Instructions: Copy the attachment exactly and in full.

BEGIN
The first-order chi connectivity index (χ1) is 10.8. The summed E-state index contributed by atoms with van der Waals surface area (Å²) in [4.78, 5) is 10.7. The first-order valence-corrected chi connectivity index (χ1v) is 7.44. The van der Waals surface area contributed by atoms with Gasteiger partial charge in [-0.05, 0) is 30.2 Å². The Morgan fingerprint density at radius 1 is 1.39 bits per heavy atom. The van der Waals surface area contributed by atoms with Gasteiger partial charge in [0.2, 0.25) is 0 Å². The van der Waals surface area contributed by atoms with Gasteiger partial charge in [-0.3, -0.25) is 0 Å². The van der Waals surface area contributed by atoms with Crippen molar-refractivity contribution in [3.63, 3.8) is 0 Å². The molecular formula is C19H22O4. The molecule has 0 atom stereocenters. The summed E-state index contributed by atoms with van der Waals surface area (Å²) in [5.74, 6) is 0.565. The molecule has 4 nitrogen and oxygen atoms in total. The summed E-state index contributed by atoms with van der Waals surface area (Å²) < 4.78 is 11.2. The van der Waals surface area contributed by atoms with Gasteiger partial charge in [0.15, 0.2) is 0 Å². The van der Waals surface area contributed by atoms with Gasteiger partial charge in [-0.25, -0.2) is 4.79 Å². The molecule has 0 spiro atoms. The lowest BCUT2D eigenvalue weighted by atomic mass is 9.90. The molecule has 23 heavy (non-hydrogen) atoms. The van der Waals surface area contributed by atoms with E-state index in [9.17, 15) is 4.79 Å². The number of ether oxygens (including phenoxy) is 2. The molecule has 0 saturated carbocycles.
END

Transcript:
The first-order chi connectivity index (χ1) is 10.8. The summed E-state index contributed by atoms with van der Waals surface area (Å²) in [4.78, 5) is 10.7. The first-order valence-corrected chi connectivity index (χ1v) is 7.44. The van der Waals surface area contributed by atoms with Gasteiger partial charge in [-0.05, 0) is 30.2 Å². The Morgan fingerprint density at radius 1 is 1.39 bits per heavy atom. The van der Waals surface area contributed by atoms with Gasteiger partial charge in [0.2, 0.25) is 0 Å². The van der Waals surface area contributed by atoms with Gasteiger partial charge in [-0.3, -0.25) is 0 Å². The van der Waals surface area contributed by atoms with Crippen molar-refractivity contribution in [3.63, 3.8) is 0 Å². The molecular formula is C19H22O4. The molecule has 0 atom stereocenters. The summed E-state index contributed by atoms with van der Waals surface area (Å²) in [5.74, 6) is 0.565. The molecule has 4 nitrogen and oxygen atoms in total. The summed E-state index contributed by atoms with van der Waals surface area (Å²) < 4.78 is 11.2. The van der Waals surface area contributed by atoms with Gasteiger partial charge in [0.15, 0.2) is 0 Å². The van der Waals surface area contributed by atoms with Gasteiger partial charge in [-0.25, -0.2) is 4.79 Å². The molecule has 0 spiro atoms. The lowest BCUT2D eigenvalue weighted by atomic mass is 9.90. The molecule has 23 heavy (non-hydrogen) atoms. The van der Waals surface area contributed by atoms with E-state index in [9.17, 15) is 4.79 Å². The number of ether oxygens (including phenoxy) is 2. The molecule has 0 saturated carbocycles.